CYRIL OF ALEXANDRIA. Now the old law commanded us not to injure one another; or if we are first injured, not to extend our wrath beyond the measure of the injurer, but the fulfilling of the law is in Christ and in His commands. Hence it follows, And unto him that smiteth thee on the one cheek, offer also the other.
CHRYSOSTOM. (Hom. 18. in Matt.) For physicians also, when they are attacked by madmen, have then most compassion on them, and exert themselves to restore them. Have thou also a like consideration towards thy persecutors; for it is they who are under the greatest infirmity. And let us not cease until they have exhausted all their bitterness, they will then overpower thee with thanks, and God Himself will give thee a crown, because thou hast delivered thy brother from the worst disease.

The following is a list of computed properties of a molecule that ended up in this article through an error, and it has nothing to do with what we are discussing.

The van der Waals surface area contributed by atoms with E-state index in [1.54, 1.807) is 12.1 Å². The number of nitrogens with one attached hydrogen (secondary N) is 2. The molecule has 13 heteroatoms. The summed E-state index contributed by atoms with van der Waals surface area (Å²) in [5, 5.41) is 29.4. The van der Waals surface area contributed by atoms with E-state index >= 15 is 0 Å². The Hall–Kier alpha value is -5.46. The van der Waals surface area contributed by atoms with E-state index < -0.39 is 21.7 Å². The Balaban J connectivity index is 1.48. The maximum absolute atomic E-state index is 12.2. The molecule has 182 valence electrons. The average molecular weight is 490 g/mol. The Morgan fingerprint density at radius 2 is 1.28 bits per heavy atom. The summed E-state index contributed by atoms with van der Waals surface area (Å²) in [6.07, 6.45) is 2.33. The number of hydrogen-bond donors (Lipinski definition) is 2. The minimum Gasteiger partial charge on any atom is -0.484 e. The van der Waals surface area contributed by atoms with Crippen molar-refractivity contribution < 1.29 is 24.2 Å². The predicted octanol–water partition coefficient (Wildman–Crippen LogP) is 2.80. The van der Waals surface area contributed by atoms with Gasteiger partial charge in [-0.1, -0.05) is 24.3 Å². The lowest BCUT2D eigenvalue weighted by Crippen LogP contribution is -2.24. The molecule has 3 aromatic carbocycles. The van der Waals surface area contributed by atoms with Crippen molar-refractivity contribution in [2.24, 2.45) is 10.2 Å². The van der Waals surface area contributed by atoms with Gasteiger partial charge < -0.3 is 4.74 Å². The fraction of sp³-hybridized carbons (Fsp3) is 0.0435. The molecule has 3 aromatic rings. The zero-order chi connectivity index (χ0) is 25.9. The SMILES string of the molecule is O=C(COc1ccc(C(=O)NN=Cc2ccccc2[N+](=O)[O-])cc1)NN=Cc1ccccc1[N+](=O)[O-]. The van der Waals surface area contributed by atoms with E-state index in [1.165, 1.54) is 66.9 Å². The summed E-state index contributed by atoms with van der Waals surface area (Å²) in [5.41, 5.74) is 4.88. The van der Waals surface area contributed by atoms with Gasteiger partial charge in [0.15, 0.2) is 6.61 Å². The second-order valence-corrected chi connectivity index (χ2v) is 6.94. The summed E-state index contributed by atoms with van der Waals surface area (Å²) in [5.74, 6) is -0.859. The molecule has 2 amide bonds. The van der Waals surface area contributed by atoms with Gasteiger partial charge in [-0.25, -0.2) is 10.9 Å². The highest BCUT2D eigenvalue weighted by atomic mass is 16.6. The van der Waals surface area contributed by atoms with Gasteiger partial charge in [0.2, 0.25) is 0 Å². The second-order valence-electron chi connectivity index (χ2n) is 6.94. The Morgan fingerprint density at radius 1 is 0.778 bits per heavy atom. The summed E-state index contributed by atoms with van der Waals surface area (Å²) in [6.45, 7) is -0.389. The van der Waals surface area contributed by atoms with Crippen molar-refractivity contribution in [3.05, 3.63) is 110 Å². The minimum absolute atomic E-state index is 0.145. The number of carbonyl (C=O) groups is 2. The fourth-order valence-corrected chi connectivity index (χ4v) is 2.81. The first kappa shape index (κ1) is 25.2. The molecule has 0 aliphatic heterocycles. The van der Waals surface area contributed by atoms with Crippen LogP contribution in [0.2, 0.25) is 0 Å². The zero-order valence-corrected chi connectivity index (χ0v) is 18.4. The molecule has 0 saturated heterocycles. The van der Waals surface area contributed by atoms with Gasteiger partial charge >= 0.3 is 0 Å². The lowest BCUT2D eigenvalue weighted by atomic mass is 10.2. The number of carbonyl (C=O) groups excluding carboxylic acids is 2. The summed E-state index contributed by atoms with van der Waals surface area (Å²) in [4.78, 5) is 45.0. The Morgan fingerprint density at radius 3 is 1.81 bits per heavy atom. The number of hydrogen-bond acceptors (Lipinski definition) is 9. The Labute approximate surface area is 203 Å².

BASIL. (in Esai. 1, 23. in App.) But we almost all of us offend against this command, and especially the powerful and rulers, not only if they have suffered insult, but if respect is not paid them, accounting all those their enemies who treat them with less consideration than they think they deserve. But it is a great dishonour in a prince to be ready to take revenge. For how shall he teach another, to return to no man evil for evil (Rom. 12:17.), if he is eager to retaliate on him who injures him.